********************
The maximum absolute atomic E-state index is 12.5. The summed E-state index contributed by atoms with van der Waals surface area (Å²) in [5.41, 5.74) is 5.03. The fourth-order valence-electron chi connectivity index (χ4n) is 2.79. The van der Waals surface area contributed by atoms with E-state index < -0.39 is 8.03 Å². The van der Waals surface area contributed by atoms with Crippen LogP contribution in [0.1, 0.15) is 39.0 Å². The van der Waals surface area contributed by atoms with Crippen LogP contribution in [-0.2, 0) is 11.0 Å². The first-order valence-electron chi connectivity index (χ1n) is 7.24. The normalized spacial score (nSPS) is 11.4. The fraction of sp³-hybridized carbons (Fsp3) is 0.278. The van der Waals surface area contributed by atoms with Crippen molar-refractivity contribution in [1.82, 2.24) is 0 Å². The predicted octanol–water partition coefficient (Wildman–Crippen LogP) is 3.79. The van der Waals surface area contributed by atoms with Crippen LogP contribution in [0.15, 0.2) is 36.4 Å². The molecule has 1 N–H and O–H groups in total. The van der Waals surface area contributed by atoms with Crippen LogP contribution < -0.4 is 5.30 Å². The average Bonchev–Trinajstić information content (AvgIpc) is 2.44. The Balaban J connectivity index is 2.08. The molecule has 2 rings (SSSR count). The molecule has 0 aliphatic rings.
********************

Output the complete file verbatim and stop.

The maximum absolute atomic E-state index is 12.5. The summed E-state index contributed by atoms with van der Waals surface area (Å²) in [5.41, 5.74) is 5.03. The fourth-order valence-electron chi connectivity index (χ4n) is 2.79. The van der Waals surface area contributed by atoms with E-state index < -0.39 is 8.03 Å². The van der Waals surface area contributed by atoms with Crippen LogP contribution in [0.1, 0.15) is 39.0 Å². The van der Waals surface area contributed by atoms with Crippen LogP contribution in [-0.2, 0) is 11.0 Å². The first-order valence-electron chi connectivity index (χ1n) is 7.24. The normalized spacial score (nSPS) is 11.4. The fraction of sp³-hybridized carbons (Fsp3) is 0.278. The van der Waals surface area contributed by atoms with Crippen molar-refractivity contribution in [1.82, 2.24) is 0 Å². The predicted octanol–water partition coefficient (Wildman–Crippen LogP) is 3.79. The van der Waals surface area contributed by atoms with Crippen LogP contribution in [0.15, 0.2) is 36.4 Å². The molecule has 1 N–H and O–H groups in total. The van der Waals surface area contributed by atoms with Crippen LogP contribution < -0.4 is 5.30 Å². The average Bonchev–Trinajstić information content (AvgIpc) is 2.44. The Balaban J connectivity index is 2.08. The molecule has 2 rings (SSSR count). The molecule has 0 aliphatic rings.